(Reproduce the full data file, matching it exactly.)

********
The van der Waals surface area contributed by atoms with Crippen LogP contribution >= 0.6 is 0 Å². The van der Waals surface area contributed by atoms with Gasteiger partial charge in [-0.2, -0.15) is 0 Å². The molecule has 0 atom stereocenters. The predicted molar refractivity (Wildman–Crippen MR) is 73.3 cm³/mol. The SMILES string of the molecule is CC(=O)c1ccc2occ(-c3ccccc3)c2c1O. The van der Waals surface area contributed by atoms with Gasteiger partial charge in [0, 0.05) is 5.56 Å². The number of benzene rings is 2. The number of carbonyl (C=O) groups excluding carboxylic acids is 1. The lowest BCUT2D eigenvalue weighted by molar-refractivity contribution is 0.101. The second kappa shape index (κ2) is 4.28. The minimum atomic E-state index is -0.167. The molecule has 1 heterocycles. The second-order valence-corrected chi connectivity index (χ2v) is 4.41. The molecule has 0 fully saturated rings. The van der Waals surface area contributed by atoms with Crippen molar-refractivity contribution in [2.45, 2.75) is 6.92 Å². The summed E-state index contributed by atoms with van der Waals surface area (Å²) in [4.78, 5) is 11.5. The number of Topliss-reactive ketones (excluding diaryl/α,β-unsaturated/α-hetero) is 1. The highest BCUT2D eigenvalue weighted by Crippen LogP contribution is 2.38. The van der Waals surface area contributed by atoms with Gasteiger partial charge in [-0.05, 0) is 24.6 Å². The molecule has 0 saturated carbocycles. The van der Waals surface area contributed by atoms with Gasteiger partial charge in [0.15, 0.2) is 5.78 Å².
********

The van der Waals surface area contributed by atoms with Crippen LogP contribution >= 0.6 is 0 Å². The van der Waals surface area contributed by atoms with Gasteiger partial charge in [-0.2, -0.15) is 0 Å². The molecule has 0 atom stereocenters. The predicted molar refractivity (Wildman–Crippen MR) is 73.3 cm³/mol. The SMILES string of the molecule is CC(=O)c1ccc2occ(-c3ccccc3)c2c1O. The van der Waals surface area contributed by atoms with Gasteiger partial charge in [0, 0.05) is 5.56 Å². The number of benzene rings is 2. The number of carbonyl (C=O) groups excluding carboxylic acids is 1. The lowest BCUT2D eigenvalue weighted by molar-refractivity contribution is 0.101. The second kappa shape index (κ2) is 4.28. The minimum atomic E-state index is -0.167. The molecule has 1 heterocycles. The second-order valence-corrected chi connectivity index (χ2v) is 4.41. The molecule has 0 fully saturated rings. The van der Waals surface area contributed by atoms with Crippen molar-refractivity contribution in [2.45, 2.75) is 6.92 Å². The summed E-state index contributed by atoms with van der Waals surface area (Å²) in [4.78, 5) is 11.5. The number of Topliss-reactive ketones (excluding diaryl/α,β-unsaturated/α-hetero) is 1. The highest BCUT2D eigenvalue weighted by Crippen LogP contribution is 2.38. The van der Waals surface area contributed by atoms with Gasteiger partial charge in [-0.05, 0) is 24.6 Å². The molecule has 0 saturated carbocycles. The van der Waals surface area contributed by atoms with Gasteiger partial charge in [0.15, 0.2) is 5.78 Å².